Anyone who thinks one person can’t change the world needs to know more about Dale Carnegie.
Who was Dale Carnegie? Before “Dale Carnegie” was an idea that turned into a book that evolved into training and an internationally recognized brand, Dale Carnegie was a man. Born in 1888, the son of poor Missouri farmers, Dale learned early on he had a way with words, joined his school debate team and rode to college on horseback every day because his family could not afford the $1 daily cost for room and board.
His early career was in sales and after saving $500 he quit his job and moved to Manhattan. He planned to be an actor, studied the craft at the American Academy of Dramatic Arts and landed a leading role in a traveling production.
He hated it.
Carnegie enlisted in the U.S. Army, serving briefly at Camp Upton on Long Island during World War I. After his discharge, Carnegie became business manager for a traveling lecture course taught by Lowell Thomas, the writer and broadcaster best known for his coverage of the real-life Lawrence of Arabia.When that gig wrapped up, Carnegie evaluated his options. In college, students had offered to pay him money to teach them public speaking. He realized his skills propelled his success as a salesman, so Carnegie pitched the idea of adult classes to the Manhattan YMCA, which provided free space for a cut of the profits.
Carnegie Taps a Need
Hugely popular, Carnegie’s classes targeted the routine needs of business people by focusing on forging positive relationships. They learned how to interview well, how to make persuasive presentations and how to connect with clients and customers. Within two years, he founded the Dale Carnegie Institute to serve more students. Carnegie published his first book, Public Speaking and Influencing Men of Business, in 1913, and it served as a textbook for his early courses.
Carnegie recognized nearly a century ago that the most successful leaders in every industry had the best people skills, independent of any technical knowledge. That truism and Carnegie’s approach to leveraging such skills stood the test of time and, in our digital age, may be more relevant than ever. How to Win Friends and Influence People, published in 1936 after years of research, sold nearly 5 million copies worldwide, translated in every language, before its author died in 1955.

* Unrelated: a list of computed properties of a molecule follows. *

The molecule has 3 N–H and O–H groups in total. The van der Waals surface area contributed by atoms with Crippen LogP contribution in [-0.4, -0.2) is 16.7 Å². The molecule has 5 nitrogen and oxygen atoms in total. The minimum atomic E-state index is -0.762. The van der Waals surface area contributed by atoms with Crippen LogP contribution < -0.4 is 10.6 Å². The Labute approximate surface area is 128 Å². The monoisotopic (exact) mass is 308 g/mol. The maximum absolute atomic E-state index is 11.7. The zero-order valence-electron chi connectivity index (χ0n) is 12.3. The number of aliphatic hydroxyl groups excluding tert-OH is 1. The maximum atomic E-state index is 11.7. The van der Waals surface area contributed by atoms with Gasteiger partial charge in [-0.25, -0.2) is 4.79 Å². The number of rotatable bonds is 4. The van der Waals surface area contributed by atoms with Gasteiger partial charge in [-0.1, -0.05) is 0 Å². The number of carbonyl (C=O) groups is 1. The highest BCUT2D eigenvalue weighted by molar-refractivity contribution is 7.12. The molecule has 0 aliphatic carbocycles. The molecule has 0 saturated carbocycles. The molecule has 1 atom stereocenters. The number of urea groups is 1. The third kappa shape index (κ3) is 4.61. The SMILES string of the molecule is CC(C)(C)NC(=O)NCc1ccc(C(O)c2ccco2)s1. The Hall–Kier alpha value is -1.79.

By then, an estimated 450,000 people had taken Carnegie’s classes across the globe. In 2012, the 100th Anniversary of the Dale Carnegie Institute, that figure stands at 8 million.
One Man Leaves a Legacy
For generations Dale Carnegie has been a household name. Parents still give the classic text to their sons and daughters, often as early as high school. Some read it right away, some reread it every few years and many, many of them enroll in Dale Carnegie courses as their careers unfold. They become leaders in business, government, nonprofits and communities.
One man’s vision did change the world, but students of writing, history, human nature and business will be interested to know that Dale Carnegie was born Dale Carnagey. He changed his name from the original spelling after his first book was published. The switch to “Carnegie” created an association to a family known for business acumen, wealth and philanthropy.
Dale Carnegie was not related to steel magnate Andrew Carnegie or any of his descendants. He was a man from humble beginnings who recognized a business opportunity and grabbed it. He also knew a little something about people.